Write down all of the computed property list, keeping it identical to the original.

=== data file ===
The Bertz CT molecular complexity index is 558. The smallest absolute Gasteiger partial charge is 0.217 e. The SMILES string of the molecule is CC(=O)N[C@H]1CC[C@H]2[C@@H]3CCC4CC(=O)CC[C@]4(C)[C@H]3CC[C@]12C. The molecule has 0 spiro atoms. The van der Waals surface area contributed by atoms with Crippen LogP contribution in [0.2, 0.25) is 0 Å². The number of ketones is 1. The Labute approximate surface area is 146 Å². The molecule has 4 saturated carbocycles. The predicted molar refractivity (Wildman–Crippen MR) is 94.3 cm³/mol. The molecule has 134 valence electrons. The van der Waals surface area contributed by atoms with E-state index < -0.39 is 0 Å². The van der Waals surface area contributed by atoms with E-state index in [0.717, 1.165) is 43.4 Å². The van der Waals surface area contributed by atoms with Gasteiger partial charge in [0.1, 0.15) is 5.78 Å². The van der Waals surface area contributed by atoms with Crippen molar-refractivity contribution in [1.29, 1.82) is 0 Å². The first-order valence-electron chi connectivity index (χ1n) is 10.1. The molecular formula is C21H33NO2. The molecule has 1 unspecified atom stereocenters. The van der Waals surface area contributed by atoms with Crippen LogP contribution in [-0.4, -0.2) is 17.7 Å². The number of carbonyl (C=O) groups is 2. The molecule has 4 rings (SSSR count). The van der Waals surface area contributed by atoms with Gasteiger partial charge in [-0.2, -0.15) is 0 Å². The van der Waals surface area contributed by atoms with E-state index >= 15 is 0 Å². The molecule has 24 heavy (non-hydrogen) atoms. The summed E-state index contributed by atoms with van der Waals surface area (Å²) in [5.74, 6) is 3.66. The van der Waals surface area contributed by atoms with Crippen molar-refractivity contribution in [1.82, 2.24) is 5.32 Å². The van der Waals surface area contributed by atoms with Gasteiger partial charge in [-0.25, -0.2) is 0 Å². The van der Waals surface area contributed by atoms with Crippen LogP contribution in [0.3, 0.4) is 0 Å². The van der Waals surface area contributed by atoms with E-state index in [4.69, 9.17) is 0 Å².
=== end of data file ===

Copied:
The Bertz CT molecular complexity index is 558. The smallest absolute Gasteiger partial charge is 0.217 e. The SMILES string of the molecule is CC(=O)N[C@H]1CC[C@H]2[C@@H]3CCC4CC(=O)CC[C@]4(C)[C@H]3CC[C@]12C. The molecule has 0 spiro atoms. The van der Waals surface area contributed by atoms with Crippen LogP contribution in [0.2, 0.25) is 0 Å². The number of ketones is 1. The Labute approximate surface area is 146 Å². The molecule has 4 saturated carbocycles. The predicted molar refractivity (Wildman–Crippen MR) is 94.3 cm³/mol. The molecule has 134 valence electrons. The van der Waals surface area contributed by atoms with E-state index < -0.39 is 0 Å². The van der Waals surface area contributed by atoms with E-state index in [0.717, 1.165) is 43.4 Å². The van der Waals surface area contributed by atoms with Gasteiger partial charge in [0.1, 0.15) is 5.78 Å². The van der Waals surface area contributed by atoms with Crippen molar-refractivity contribution in [1.29, 1.82) is 0 Å². The first-order valence-electron chi connectivity index (χ1n) is 10.1. The molecular formula is C21H33NO2. The molecule has 1 unspecified atom stereocenters. The van der Waals surface area contributed by atoms with Crippen LogP contribution in [-0.4, -0.2) is 17.7 Å². The number of carbonyl (C=O) groups is 2. The molecule has 4 rings (SSSR count). The van der Waals surface area contributed by atoms with Gasteiger partial charge in [-0.2, -0.15) is 0 Å². The van der Waals surface area contributed by atoms with E-state index >= 15 is 0 Å². The molecule has 24 heavy (non-hydrogen) atoms. The summed E-state index contributed by atoms with van der Waals surface area (Å²) in [5.74, 6) is 3.66. The van der Waals surface area contributed by atoms with Crippen molar-refractivity contribution in [1.82, 2.24) is 5.32 Å². The van der Waals surface area contributed by atoms with Gasteiger partial charge in [-0.25, -0.2) is 0 Å². The van der Waals surface area contributed by atoms with Crippen LogP contribution in [0.3, 0.4) is 0 Å². The van der Waals surface area contributed by atoms with E-state index in [4.69, 9.17) is 0 Å².